I worked as a logistics driver for the local council until I had a motorcycle accident which left me with permanent damage in my back, meaning I couldn’t load and unload vehicles.

Luckily the council found me another driving job which did not involve loading, which I am happy to do.

I brought a claim with local solicitors who seem to have to ask a barrister before they do anything.

Originally my claim for lost earnings was about 40% of my total earnings until I retired, nine years post accident. Now they are telling me to take not £85,000-odd but the equivalent to a year’s income of about £25,000.

I don’t want to be greedy but I don’t understand how my loss of earnings has gone down from £85,000 to £25,000 but the reality is I haven’t actually lost any money at all.

I’ve asked them for an explanation, but they don’t seem able to give me one. Can you?


I can. Looking at the correspondence, this seems to be one of the first personal injury claims this solicitor has ever done.

You are right that he has been relying on a barrister throughout. I think you dodged a bullet, in that your solicitors might be a bit inept but they picked a competent barrister!

The barrister’s explanation is aimed at a solicitor who is familiar with personal injury law, whereas your solicitor does not appear to have a clue.

The barrister’s advice is correct but you need it translated into English. When the barrister put forward your claim he put it at the maximum the evidence would property support. That is proper.

He said that prior to the accident you were fully able-bodied 54-year-old man but now, at the time of settlement you are a 56-year-old disabled man.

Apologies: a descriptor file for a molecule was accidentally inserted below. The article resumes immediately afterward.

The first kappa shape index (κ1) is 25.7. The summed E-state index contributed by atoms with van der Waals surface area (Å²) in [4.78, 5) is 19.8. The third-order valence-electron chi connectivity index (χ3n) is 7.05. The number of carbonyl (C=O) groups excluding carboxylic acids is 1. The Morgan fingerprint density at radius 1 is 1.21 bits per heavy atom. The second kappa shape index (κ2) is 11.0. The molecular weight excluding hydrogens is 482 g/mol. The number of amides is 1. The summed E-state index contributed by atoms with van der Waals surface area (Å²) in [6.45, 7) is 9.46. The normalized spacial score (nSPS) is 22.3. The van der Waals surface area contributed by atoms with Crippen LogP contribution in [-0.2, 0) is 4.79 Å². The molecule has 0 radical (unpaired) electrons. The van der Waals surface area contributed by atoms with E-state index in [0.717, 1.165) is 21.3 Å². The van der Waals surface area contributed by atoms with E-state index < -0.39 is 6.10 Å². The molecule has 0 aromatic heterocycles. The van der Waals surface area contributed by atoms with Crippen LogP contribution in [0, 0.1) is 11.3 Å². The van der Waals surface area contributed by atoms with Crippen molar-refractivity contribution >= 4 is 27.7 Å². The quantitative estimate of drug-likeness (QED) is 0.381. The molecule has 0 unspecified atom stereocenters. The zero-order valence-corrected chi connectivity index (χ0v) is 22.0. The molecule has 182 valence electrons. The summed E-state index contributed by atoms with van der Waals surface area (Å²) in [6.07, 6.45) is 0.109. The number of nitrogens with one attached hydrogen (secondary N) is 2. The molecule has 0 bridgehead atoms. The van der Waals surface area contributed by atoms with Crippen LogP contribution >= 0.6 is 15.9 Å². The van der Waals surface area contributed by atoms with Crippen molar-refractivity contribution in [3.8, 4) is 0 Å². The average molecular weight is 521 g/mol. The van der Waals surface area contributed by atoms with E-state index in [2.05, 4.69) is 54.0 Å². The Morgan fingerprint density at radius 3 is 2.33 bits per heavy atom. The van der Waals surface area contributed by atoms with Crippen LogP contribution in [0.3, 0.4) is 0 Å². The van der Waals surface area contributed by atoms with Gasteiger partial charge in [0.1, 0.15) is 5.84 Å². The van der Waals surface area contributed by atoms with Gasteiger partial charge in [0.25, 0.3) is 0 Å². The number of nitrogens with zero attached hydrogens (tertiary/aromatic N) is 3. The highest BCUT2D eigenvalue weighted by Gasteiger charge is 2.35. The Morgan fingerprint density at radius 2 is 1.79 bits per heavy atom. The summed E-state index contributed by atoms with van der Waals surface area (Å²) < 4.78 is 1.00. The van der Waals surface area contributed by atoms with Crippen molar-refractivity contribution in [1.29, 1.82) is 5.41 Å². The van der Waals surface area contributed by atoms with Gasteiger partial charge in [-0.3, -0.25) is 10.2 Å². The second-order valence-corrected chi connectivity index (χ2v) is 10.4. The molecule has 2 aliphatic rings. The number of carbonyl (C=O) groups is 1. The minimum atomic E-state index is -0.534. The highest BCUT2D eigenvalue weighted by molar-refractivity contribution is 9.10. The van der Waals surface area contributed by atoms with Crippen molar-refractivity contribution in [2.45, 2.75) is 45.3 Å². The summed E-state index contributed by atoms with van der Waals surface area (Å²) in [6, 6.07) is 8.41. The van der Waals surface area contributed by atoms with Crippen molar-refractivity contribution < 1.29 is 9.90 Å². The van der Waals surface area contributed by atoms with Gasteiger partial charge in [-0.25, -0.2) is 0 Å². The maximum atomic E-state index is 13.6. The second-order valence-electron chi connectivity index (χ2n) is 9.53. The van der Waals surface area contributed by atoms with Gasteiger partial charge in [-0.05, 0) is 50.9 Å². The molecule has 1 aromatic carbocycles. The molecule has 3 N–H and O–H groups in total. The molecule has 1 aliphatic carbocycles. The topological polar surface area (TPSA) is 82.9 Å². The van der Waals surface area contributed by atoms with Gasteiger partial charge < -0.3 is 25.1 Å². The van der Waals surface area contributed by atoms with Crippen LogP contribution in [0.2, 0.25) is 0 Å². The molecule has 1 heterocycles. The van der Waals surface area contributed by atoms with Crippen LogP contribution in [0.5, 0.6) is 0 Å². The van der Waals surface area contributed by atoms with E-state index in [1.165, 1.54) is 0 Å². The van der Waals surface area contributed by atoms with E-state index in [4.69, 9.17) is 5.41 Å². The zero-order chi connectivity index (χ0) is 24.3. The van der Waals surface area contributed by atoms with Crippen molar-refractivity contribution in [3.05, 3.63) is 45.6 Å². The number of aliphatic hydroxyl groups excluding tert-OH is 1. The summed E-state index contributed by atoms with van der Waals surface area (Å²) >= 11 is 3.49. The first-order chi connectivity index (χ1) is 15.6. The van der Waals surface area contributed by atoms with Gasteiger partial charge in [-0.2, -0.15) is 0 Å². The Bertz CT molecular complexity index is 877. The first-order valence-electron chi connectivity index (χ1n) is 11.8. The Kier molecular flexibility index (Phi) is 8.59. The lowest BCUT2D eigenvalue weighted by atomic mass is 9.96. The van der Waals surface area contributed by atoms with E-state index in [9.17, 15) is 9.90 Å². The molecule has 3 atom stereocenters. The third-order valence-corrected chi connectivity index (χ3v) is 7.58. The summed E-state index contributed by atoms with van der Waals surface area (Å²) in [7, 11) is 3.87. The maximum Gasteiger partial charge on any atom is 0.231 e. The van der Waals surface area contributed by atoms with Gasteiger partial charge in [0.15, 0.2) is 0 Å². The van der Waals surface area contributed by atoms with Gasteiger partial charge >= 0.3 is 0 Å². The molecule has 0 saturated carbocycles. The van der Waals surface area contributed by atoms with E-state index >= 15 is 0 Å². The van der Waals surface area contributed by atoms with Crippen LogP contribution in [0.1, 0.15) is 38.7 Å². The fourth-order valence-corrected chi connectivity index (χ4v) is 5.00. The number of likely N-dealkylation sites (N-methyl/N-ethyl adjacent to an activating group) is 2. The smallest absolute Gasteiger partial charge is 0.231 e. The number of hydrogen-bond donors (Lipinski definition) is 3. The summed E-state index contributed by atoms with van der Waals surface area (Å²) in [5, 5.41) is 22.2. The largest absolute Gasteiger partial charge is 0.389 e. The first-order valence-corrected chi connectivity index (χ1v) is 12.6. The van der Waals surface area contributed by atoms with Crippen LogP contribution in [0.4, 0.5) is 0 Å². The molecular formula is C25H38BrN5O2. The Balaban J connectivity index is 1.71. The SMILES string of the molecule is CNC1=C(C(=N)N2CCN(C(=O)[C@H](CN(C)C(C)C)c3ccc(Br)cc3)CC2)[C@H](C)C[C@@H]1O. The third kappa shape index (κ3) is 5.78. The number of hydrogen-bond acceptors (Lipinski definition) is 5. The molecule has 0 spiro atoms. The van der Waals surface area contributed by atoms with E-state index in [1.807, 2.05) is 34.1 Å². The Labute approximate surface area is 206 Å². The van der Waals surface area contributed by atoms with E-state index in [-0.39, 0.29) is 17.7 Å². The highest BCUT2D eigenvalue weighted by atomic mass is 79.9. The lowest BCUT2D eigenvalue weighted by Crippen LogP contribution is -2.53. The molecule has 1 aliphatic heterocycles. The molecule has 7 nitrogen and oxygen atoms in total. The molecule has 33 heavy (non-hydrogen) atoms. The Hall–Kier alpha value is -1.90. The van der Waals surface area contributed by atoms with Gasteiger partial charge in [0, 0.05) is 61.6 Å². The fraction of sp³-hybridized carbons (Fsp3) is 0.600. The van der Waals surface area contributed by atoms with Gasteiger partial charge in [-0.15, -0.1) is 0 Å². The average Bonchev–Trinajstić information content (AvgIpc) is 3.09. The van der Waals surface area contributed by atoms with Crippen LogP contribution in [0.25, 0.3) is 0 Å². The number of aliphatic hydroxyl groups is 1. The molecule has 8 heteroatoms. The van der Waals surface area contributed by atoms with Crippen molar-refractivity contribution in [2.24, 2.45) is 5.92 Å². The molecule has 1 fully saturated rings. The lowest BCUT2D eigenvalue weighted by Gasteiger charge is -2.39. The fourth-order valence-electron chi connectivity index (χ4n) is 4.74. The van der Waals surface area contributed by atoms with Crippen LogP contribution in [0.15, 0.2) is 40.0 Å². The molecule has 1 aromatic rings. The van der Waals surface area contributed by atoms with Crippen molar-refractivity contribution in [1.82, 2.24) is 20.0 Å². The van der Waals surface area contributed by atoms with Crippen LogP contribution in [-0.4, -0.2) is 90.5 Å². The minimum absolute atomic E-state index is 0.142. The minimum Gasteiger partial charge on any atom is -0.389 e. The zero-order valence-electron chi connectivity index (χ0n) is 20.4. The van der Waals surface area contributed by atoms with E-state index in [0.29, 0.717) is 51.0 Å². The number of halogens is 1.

The difference in your earning potential is about 40% (based on statistics which the courts accept as correct but which do not bind the Judge) over the rest of your working life which is how this loss has got to around £85,000.

However, as you correctly observe you have not actually lost any money at all as the council has found another job for you, which you expect to do until retirement.

The barrister has advised – and I agree with his advice – that you would be unlikely to get treated as having lost £85,000 because you still remain working for a sympathetic employer, doing a job you are likely to be able to do until retirement.

The court will however recognise that even though it is expected that you will continue working until retirement, life changes. You could find yourself back on the labour market again.

You may, for example, need to move home to look after elderly parents, the council could privatise your particular job, and if that happened you would have a much longer period of looking for work than a person who could, for example, carry out routine manual tasks.

For a man of your age a court would not take much persuasion that a year’s salary would cover off this risk. This type of award is called a Smith v Manchester award.

The maximum is two years’ salary, but that would be for a younger person. A year’s net income is where I think most Judges would land on the facts of your case, and having read your barrister’s advice, I can find nothing to disagree with him about.

The real problem is your solicitors cannot explain the law to you because I do not think they understand it themselves. I found their explanations almost comical. All they needed to do was Google ‘Smith V Manchester’ and dozens of straightforward explanations from English specialist personal injury lawyers would have clarified this method of assessing loss.

The award recommended is a perfectly proper one. The advice from the barrister is accurate and thoughtful. He is recommending the taking of an offer which budgets your loss of earnings at £25,000 and his right so to do.

Andrew Dalton

Fast Bikes August 2020